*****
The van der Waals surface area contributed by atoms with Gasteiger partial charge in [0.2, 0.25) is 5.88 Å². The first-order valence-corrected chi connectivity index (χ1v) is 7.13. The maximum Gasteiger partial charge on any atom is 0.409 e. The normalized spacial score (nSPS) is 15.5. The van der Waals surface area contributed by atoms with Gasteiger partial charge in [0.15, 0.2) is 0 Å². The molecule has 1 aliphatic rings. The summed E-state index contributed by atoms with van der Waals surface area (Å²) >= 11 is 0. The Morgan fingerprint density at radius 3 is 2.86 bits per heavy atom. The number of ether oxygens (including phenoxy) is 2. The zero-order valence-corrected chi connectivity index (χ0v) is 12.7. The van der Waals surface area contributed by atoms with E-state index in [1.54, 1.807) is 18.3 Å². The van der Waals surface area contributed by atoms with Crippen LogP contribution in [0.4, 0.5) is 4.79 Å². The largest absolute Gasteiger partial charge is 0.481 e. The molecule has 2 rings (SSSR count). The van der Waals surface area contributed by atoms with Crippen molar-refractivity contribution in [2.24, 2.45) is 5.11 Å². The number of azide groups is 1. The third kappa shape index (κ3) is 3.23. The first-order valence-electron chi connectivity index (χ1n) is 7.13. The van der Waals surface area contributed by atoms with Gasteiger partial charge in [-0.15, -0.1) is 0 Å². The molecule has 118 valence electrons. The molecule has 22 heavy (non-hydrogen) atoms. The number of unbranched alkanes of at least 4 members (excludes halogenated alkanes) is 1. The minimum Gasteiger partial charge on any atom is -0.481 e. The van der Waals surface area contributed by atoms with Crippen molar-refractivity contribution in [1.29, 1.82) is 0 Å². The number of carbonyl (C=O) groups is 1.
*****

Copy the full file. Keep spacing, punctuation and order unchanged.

The van der Waals surface area contributed by atoms with Gasteiger partial charge in [0.2, 0.25) is 5.88 Å². The first-order valence-corrected chi connectivity index (χ1v) is 7.13. The maximum Gasteiger partial charge on any atom is 0.409 e. The normalized spacial score (nSPS) is 15.5. The van der Waals surface area contributed by atoms with Gasteiger partial charge in [0.15, 0.2) is 0 Å². The molecule has 1 aliphatic rings. The summed E-state index contributed by atoms with van der Waals surface area (Å²) >= 11 is 0. The Morgan fingerprint density at radius 3 is 2.86 bits per heavy atom. The number of ether oxygens (including phenoxy) is 2. The zero-order valence-corrected chi connectivity index (χ0v) is 12.7. The van der Waals surface area contributed by atoms with E-state index in [1.54, 1.807) is 18.3 Å². The van der Waals surface area contributed by atoms with Crippen LogP contribution in [0.4, 0.5) is 4.79 Å². The largest absolute Gasteiger partial charge is 0.481 e. The molecule has 2 rings (SSSR count). The van der Waals surface area contributed by atoms with Crippen molar-refractivity contribution in [2.24, 2.45) is 5.11 Å². The number of azide groups is 1. The third kappa shape index (κ3) is 3.23. The first-order valence-electron chi connectivity index (χ1n) is 7.13. The van der Waals surface area contributed by atoms with Gasteiger partial charge in [-0.15, -0.1) is 0 Å². The molecule has 118 valence electrons. The molecule has 22 heavy (non-hydrogen) atoms. The number of unbranched alkanes of at least 4 members (excludes halogenated alkanes) is 1. The minimum Gasteiger partial charge on any atom is -0.481 e. The van der Waals surface area contributed by atoms with Crippen molar-refractivity contribution in [1.29, 1.82) is 0 Å². The number of carbonyl (C=O) groups is 1.